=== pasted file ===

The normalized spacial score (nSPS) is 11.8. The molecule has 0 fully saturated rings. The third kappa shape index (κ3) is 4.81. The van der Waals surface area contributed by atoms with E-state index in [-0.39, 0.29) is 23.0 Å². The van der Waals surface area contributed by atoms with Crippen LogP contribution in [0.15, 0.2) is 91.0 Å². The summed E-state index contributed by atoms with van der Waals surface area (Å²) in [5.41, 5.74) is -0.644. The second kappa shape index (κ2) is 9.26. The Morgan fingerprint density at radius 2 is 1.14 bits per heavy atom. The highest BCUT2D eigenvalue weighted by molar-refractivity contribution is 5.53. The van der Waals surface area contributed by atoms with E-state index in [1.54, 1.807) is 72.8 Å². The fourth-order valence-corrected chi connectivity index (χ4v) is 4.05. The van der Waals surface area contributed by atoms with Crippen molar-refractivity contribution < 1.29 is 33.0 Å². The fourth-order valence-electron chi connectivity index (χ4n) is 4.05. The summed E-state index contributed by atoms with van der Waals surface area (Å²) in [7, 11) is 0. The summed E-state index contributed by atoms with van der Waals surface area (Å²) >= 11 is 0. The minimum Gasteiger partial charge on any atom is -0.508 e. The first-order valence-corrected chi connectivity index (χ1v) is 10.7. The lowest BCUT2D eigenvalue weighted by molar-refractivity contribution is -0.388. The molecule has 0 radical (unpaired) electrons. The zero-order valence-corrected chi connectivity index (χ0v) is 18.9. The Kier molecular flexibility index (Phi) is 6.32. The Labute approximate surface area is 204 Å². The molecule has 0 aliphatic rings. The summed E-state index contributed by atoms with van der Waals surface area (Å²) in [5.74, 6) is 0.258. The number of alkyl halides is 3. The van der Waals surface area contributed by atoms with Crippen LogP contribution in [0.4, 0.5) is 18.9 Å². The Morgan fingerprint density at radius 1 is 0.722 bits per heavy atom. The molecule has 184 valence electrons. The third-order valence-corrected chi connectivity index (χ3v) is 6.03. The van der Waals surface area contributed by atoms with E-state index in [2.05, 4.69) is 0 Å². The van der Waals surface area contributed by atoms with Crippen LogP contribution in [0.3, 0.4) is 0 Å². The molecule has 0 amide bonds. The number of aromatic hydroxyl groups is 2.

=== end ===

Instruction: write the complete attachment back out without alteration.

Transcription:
The normalized spacial score (nSPS) is 11.8. The molecule has 0 fully saturated rings. The third kappa shape index (κ3) is 4.81. The van der Waals surface area contributed by atoms with E-state index in [-0.39, 0.29) is 23.0 Å². The van der Waals surface area contributed by atoms with Crippen LogP contribution in [0.15, 0.2) is 91.0 Å². The summed E-state index contributed by atoms with van der Waals surface area (Å²) in [5.41, 5.74) is -0.644. The second kappa shape index (κ2) is 9.26. The Morgan fingerprint density at radius 2 is 1.14 bits per heavy atom. The highest BCUT2D eigenvalue weighted by molar-refractivity contribution is 5.53. The van der Waals surface area contributed by atoms with E-state index in [1.54, 1.807) is 72.8 Å². The fourth-order valence-corrected chi connectivity index (χ4v) is 4.05. The van der Waals surface area contributed by atoms with Crippen molar-refractivity contribution < 1.29 is 33.0 Å². The fourth-order valence-electron chi connectivity index (χ4n) is 4.05. The summed E-state index contributed by atoms with van der Waals surface area (Å²) in [7, 11) is 0. The summed E-state index contributed by atoms with van der Waals surface area (Å²) >= 11 is 0. The minimum Gasteiger partial charge on any atom is -0.508 e. The first-order valence-corrected chi connectivity index (χ1v) is 10.7. The lowest BCUT2D eigenvalue weighted by molar-refractivity contribution is -0.388. The molecule has 0 radical (unpaired) electrons. The zero-order valence-corrected chi connectivity index (χ0v) is 18.9. The Kier molecular flexibility index (Phi) is 6.32. The Labute approximate surface area is 204 Å². The molecule has 0 aliphatic rings. The summed E-state index contributed by atoms with van der Waals surface area (Å²) in [5.74, 6) is 0.258. The number of alkyl halides is 3. The van der Waals surface area contributed by atoms with Crippen LogP contribution in [0.4, 0.5) is 18.9 Å². The Morgan fingerprint density at radius 1 is 0.722 bits per heavy atom. The molecule has 184 valence electrons. The third-order valence-corrected chi connectivity index (χ3v) is 6.03. The van der Waals surface area contributed by atoms with E-state index in [2.05, 4.69) is 0 Å². The van der Waals surface area contributed by atoms with Crippen LogP contribution in [0.3, 0.4) is 0 Å². The molecule has 0 amide bonds. The number of aromatic hydroxyl groups is 2.